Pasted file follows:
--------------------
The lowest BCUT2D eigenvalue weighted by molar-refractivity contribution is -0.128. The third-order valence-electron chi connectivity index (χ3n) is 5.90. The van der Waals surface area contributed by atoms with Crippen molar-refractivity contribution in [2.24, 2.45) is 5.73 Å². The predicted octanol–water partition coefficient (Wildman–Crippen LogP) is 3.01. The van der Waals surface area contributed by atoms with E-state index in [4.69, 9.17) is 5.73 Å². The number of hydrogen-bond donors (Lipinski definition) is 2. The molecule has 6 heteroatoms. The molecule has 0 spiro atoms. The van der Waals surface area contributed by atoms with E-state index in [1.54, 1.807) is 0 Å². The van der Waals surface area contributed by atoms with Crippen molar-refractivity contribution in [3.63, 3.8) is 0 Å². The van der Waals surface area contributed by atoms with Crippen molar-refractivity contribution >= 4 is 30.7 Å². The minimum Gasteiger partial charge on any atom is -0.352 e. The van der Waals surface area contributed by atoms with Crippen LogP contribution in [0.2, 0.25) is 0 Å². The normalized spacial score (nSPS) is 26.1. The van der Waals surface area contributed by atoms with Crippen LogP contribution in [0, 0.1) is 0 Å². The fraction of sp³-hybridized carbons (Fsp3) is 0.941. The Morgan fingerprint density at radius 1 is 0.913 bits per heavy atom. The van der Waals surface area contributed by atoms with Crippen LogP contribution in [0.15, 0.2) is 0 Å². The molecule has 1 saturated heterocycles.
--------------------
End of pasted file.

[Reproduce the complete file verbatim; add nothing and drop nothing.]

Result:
The lowest BCUT2D eigenvalue weighted by molar-refractivity contribution is -0.128. The third-order valence-electron chi connectivity index (χ3n) is 5.90. The van der Waals surface area contributed by atoms with Crippen molar-refractivity contribution in [2.24, 2.45) is 5.73 Å². The predicted octanol–water partition coefficient (Wildman–Crippen LogP) is 3.01. The van der Waals surface area contributed by atoms with E-state index in [4.69, 9.17) is 5.73 Å². The number of hydrogen-bond donors (Lipinski definition) is 2. The molecule has 6 heteroatoms. The molecule has 0 spiro atoms. The van der Waals surface area contributed by atoms with E-state index in [1.54, 1.807) is 0 Å². The van der Waals surface area contributed by atoms with Crippen molar-refractivity contribution in [3.63, 3.8) is 0 Å². The van der Waals surface area contributed by atoms with Crippen molar-refractivity contribution >= 4 is 30.7 Å². The minimum Gasteiger partial charge on any atom is -0.352 e. The van der Waals surface area contributed by atoms with Crippen LogP contribution in [0.2, 0.25) is 0 Å². The normalized spacial score (nSPS) is 26.1. The van der Waals surface area contributed by atoms with Crippen LogP contribution in [0, 0.1) is 0 Å². The fraction of sp³-hybridized carbons (Fsp3) is 0.941. The Morgan fingerprint density at radius 1 is 0.913 bits per heavy atom. The van der Waals surface area contributed by atoms with Crippen LogP contribution in [0.15, 0.2) is 0 Å². The molecule has 1 saturated heterocycles.